Aerate Grain NOW

November 21, 2008

By Charles Hurburgh, Department Agricultural and Biosystems Engineering

The current cold weather provides some relief from the wet grain issues that have plagued farmers in 2008.  There is considerable corn in storage over 18 percent moisture, with some over 20 percent. And there is still wet corn in the field that likely will not dry any more.

Temperature control is the most important element of grain storage. Every fan in Iowa probably should be running right now, to get grain temperatures down.  Even 20 percent plus moisture corn will keep for a while if the temperature is cold enough.  See the table below.  If you can keep temperatures below 40F, you can hold 24 percent corn a month or so. This will buy time for dryers to catch up, or to do a second drying pass on corn that was very wet coming out of the field.  The wetter the corn, the more tendency there will be for internal heating - so the internal temperature today may not be the temperature next week.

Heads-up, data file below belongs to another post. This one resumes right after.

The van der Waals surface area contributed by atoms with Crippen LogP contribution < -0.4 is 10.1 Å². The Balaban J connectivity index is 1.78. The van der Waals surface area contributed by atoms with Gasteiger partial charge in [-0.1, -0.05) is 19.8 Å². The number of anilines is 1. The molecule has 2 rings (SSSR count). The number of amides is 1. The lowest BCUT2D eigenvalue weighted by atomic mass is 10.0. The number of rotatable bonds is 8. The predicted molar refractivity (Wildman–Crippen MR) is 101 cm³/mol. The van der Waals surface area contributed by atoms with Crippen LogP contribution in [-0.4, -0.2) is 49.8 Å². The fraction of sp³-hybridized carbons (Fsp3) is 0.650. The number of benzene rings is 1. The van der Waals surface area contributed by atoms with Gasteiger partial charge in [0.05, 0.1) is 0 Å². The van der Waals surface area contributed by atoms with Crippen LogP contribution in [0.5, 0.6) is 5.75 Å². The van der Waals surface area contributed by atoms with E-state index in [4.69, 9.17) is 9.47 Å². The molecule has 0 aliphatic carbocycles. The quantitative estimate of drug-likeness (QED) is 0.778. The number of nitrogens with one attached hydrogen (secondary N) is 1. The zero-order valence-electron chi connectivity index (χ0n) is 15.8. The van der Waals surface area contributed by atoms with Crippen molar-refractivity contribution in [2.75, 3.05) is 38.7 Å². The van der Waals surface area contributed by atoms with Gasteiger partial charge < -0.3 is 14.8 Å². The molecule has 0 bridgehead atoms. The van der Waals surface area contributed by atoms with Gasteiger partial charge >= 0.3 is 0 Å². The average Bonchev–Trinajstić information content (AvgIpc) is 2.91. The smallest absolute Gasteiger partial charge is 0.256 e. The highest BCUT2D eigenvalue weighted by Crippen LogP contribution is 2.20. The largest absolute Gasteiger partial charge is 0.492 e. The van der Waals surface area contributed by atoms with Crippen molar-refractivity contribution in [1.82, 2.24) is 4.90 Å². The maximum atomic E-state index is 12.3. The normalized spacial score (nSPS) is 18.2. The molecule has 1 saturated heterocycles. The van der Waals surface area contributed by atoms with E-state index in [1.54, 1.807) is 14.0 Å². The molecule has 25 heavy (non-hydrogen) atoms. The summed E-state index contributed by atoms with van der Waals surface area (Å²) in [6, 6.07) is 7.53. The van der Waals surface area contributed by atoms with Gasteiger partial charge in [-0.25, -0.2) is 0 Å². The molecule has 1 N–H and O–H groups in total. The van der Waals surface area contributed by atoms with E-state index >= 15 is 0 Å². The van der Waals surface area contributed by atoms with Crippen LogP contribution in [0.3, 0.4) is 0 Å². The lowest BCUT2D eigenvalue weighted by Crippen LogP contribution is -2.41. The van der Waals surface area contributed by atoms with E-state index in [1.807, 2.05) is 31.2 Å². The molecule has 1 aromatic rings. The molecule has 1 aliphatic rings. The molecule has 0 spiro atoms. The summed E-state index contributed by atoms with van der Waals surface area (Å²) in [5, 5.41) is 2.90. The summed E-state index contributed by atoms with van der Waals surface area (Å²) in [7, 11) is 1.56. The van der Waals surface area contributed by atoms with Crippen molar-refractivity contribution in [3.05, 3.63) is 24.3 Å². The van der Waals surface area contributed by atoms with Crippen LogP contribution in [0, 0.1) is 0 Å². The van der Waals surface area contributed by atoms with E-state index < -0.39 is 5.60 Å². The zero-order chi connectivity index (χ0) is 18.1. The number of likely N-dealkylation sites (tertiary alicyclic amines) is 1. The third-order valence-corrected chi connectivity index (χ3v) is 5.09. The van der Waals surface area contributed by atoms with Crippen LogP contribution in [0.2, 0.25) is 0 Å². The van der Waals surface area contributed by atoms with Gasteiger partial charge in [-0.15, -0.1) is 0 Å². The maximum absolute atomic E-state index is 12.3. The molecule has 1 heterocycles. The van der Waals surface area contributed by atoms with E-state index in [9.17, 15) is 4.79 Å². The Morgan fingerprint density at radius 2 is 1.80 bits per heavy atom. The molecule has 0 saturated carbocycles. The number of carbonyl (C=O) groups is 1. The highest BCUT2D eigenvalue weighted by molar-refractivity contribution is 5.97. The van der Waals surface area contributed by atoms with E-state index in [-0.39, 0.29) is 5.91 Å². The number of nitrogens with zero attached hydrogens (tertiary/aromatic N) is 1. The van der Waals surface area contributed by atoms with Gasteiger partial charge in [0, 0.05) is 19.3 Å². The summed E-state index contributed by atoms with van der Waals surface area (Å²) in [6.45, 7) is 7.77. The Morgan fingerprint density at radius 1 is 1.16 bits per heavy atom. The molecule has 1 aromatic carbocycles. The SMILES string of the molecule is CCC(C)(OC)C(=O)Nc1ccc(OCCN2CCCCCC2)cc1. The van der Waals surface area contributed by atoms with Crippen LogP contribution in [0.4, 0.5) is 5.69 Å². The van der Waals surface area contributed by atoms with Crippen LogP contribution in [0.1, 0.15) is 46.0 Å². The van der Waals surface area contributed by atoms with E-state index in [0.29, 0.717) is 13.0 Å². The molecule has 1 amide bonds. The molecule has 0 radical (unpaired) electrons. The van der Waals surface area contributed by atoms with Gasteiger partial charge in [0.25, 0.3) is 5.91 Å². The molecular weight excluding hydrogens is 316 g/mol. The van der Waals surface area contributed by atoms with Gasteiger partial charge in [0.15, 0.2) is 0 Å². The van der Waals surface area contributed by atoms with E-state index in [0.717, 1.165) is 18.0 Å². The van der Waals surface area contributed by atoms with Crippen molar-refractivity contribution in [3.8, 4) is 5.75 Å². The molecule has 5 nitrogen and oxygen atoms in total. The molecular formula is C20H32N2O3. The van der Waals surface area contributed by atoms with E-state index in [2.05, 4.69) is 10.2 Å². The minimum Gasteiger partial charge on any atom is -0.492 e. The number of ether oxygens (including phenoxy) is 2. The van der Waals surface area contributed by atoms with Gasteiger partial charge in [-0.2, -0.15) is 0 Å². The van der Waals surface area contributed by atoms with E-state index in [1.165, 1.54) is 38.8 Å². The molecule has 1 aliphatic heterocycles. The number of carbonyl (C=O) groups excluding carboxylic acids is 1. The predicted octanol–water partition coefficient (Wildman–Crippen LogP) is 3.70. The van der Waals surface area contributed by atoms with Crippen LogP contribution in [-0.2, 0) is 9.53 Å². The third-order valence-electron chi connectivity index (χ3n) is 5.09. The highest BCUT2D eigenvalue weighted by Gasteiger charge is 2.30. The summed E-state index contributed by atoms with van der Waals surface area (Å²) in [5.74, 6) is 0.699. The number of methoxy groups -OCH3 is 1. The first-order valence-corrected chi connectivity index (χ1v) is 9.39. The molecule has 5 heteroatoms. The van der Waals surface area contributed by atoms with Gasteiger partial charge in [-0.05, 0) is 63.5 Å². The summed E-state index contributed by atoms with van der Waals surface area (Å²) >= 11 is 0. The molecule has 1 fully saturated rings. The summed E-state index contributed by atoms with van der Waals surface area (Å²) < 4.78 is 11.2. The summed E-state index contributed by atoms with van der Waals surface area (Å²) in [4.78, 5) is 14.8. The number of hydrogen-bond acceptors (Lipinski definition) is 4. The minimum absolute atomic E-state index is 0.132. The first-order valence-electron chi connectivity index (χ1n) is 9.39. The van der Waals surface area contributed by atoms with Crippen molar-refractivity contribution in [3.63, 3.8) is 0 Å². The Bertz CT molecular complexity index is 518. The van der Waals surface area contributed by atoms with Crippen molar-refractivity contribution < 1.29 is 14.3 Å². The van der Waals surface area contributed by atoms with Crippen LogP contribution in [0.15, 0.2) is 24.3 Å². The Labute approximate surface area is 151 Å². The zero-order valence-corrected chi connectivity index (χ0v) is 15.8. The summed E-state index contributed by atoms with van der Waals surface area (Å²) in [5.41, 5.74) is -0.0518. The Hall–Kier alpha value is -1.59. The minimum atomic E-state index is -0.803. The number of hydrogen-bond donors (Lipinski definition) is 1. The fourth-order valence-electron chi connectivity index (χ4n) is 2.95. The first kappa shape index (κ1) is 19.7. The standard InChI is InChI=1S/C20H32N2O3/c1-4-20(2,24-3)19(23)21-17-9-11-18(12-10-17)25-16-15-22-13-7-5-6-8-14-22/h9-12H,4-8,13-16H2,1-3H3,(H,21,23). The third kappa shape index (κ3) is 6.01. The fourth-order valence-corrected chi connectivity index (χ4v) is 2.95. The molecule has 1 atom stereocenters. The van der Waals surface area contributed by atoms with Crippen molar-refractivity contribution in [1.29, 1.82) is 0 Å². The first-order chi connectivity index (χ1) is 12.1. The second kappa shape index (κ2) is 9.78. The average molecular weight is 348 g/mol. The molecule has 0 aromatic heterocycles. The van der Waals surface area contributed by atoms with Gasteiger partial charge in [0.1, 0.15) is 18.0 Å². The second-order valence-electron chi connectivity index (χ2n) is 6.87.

Constant monitoring is needed
If your corn is below 54 pounds per bushel test weight after drying (as some 2008 corn is), then shorten the times in the table by at least 30 percent.  Have a method in place to monitor temperature, either manually or with temperature cables. And act on the readings.  A layer of hot corn can form very quickly, and then propagate upward.

Freezing corn works, as long as the grain is clean. Trash and broken corn tend to make clumps that divert the air. Remove about 5 percent in the center core after filling a bin; this will take out a lot of the problem material. Replace with other corn or level the surface after coring.  Wet corn will have more tendency to clump, but the risk may be worth it to get grain out of the field.

Charles Hurburgh is a professor of Agricultural and Biosystems

ICM News

Charles Hurburgh Professor, Agricultural and Biosystems Engineering

Dr. Charles R. Hurburgh, Charlie to most everyone, is a native Iowan from Rockwell City (Iowa, USA). He continues to operate the family farm, and is a professor of Agricultural and Biosystems Engineering at Iowa State University. He has a bachelor's degree, master's degree, and doctoral degree fr...